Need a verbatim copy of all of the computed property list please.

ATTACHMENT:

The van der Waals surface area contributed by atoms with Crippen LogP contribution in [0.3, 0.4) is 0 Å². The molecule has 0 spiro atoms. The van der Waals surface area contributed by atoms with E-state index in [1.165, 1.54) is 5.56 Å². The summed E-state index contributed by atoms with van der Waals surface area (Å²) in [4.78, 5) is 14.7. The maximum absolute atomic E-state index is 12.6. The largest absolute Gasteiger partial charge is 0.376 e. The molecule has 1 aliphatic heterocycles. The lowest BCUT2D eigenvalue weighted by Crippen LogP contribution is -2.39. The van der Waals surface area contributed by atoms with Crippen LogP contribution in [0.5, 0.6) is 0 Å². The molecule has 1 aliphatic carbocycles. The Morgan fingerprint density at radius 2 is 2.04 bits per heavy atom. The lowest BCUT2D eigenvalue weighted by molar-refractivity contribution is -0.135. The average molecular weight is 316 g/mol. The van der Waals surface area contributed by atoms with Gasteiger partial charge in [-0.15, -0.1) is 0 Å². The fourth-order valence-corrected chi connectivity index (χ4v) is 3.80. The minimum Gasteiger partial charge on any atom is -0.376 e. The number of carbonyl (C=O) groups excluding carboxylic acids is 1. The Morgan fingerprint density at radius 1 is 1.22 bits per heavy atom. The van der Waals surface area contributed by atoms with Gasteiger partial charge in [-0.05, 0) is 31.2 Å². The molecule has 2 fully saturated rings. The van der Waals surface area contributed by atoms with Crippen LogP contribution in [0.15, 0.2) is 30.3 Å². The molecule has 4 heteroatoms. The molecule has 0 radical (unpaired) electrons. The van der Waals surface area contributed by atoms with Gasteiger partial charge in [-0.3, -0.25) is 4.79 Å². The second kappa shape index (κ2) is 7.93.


The van der Waals surface area contributed by atoms with Crippen LogP contribution in [0.3, 0.4) is 0 Å². The molecule has 0 spiro atoms. The van der Waals surface area contributed by atoms with E-state index in [1.165, 1.54) is 5.56 Å². The summed E-state index contributed by atoms with van der Waals surface area (Å²) in [4.78, 5) is 14.7. The maximum absolute atomic E-state index is 12.6. The largest absolute Gasteiger partial charge is 0.376 e. The molecule has 1 aliphatic heterocycles. The lowest BCUT2D eigenvalue weighted by Crippen LogP contribution is -2.39. The van der Waals surface area contributed by atoms with Crippen LogP contribution in [0.5, 0.6) is 0 Å². The molecule has 1 aliphatic carbocycles. The Morgan fingerprint density at radius 2 is 2.04 bits per heavy atom. The lowest BCUT2D eigenvalue weighted by molar-refractivity contribution is -0.135. The average molecular weight is 316 g/mol. The van der Waals surface area contributed by atoms with Gasteiger partial charge in [-0.15, -0.1) is 0 Å². The fourth-order valence-corrected chi connectivity index (χ4v) is 3.80. The minimum Gasteiger partial charge on any atom is -0.376 e. The number of carbonyl (C=O) groups excluding carboxylic acids is 1. The Morgan fingerprint density at radius 1 is 1.22 bits per heavy atom. The van der Waals surface area contributed by atoms with Gasteiger partial charge in [-0.05, 0) is 31.2 Å². The molecule has 2 fully saturated rings. The van der Waals surface area contributed by atoms with Crippen LogP contribution in [0.15, 0.2) is 30.3 Å². The molecule has 4 heteroatoms. The molecule has 0 radical (unpaired) electrons. The van der Waals surface area contributed by atoms with Gasteiger partial charge in [-0.3, -0.25) is 4.79 Å². The second kappa shape index (κ2) is 7.93.